I always understood 5% was safe and not to use 10% Carbaryl.

2 likes, 1 dislike
Posted by Renée H. on 07/16/2017 at 7:09 AM

Re: “Hogwashed, Part 3: Solutions Exist for the Hog Industry’s Waste-Management Problem. Why Aren’t They Being Used?

I am an N.C. hog farmer. If you are deemed to be a part of a problem, then it makes sense to me that you should play a part in the solution to that problem. I do not think that it is a lie or an exaggeration that animal agriculture (mainly swine CAFOS and poultry houses) have some odor and environmental issues. Issues that sorely need to be dealt with by our industry. I am a contract hog farmer (Butler Farms) in Harnett County N.C. and can only speak to swine issues. After 22 years in this business, I know from personal experience the true effects and environmental impact we have had on our neighbors and community. My good and loyal neighbors have told me the truth about what our little farm has done to their families and community. Knowing these truths, we have for the past 10 years, as a concerned hog farm family, made every attempt to be a part of the solution to odor and environmental issues. (Flat Branch/Anderson Creek Community). We have made these positive efforts through the use of alternate waste management innovations. The alternatives we have used are Best Management Practices (BMPs), covered swine waste storage ponds and swine waste methane to energy. Despite all the positive comments made by our industry leaders on innovation and renewables, we have seen very little encouragement and no monetary incentives to move forward with new technology. I know that our pork industry has made some improvements in waste management, odor control, and water usage, but in my opinion, we have lagged behind for far too long and have over used the economic feasibility reasoning as a deterrent. The integrators that we contract with have to be a part of the solution and have to finally realize that the current grower contracts do not pay enough for us to pay our operating expenses and in addition, take care of our accumulated hog waste and waste management issues on the 2000 to 2500 family farms in N.C. Better pay will make us better environmental stewards and that benefits everyone. I feel it is time to act and I am proud to be a part of the three (3) part discussion titled "Hogwashed" by Indy Week.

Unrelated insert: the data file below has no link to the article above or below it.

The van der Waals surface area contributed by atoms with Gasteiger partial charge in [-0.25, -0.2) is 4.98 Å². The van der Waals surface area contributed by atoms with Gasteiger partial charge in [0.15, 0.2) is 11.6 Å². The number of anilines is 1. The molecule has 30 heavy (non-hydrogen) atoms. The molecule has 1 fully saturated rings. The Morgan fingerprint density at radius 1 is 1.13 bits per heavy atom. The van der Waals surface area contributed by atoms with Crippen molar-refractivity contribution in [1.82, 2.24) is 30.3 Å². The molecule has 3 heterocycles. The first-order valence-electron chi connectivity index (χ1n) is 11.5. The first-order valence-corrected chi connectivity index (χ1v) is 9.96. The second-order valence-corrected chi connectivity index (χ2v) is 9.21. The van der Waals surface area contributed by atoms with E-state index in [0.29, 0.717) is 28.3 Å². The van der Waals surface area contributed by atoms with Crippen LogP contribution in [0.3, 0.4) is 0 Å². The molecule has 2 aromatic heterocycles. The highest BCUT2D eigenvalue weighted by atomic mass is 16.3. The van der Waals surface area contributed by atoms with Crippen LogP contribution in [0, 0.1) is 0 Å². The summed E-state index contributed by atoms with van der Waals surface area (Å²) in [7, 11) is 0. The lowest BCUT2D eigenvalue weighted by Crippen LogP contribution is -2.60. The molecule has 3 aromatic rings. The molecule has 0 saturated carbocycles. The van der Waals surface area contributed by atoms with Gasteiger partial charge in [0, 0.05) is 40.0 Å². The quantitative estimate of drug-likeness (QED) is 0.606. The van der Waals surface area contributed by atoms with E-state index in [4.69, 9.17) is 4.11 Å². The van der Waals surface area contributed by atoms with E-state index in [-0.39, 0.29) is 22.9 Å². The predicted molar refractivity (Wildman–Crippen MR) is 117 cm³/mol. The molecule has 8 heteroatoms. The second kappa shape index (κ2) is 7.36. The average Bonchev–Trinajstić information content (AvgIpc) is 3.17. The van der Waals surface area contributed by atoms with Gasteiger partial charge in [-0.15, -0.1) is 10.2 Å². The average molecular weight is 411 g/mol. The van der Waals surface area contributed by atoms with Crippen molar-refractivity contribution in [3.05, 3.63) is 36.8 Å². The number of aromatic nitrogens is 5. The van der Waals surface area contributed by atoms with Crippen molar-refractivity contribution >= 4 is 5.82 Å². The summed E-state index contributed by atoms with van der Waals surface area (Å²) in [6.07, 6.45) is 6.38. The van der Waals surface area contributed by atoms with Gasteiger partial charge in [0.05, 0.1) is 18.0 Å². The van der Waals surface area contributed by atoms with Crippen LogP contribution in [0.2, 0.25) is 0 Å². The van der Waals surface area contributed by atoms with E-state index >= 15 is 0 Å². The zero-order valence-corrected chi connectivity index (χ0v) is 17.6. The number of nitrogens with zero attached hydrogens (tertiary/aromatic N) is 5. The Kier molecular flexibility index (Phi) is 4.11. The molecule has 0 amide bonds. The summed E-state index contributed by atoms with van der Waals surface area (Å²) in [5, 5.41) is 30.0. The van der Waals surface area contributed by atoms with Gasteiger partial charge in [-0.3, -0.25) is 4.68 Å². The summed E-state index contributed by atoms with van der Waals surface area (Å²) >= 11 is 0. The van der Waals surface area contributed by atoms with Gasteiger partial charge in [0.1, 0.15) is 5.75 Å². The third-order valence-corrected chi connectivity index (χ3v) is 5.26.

Anyone can see that our industry has been very successful in N.C. Now is the time for the industry to give back. http//www.butlerbioenergy.info

8 likes, 0 dislikes
Posted by Tom Thomas Butler on 07/14/2017 at 8:56 AM

Re: “Hogwashed, Part 3: Solutions Exist for the Hog Industry’s Waste-Management Problem. Why Aren’t They Being Used?

In the early to mid 1990's I came upon an investment opportunity in a process called Bio-Remediation which touted it's effectiveness in remediating (cleaning) virtually any carbon based pollutant, including animal waste as well as petrochemical spills in-situ (on-site, in the ground). I became so enamored with the process due to it's stellar success rate around the world including Europe, Australia, New Zealand, Canada and more that I decided to go into the business of hog lagoon remediation.

The process was fairly simple, and resembled adding a product such as Rid-ex to your septic system, then stirring it up a bit to promote aerobic nitrogen digestion. This in conjunction with a process called Phyto-remediation which uses specific plants to remove heavy metals from the effluent would have virtually eliminated all further pollution problems for these animal production facilities.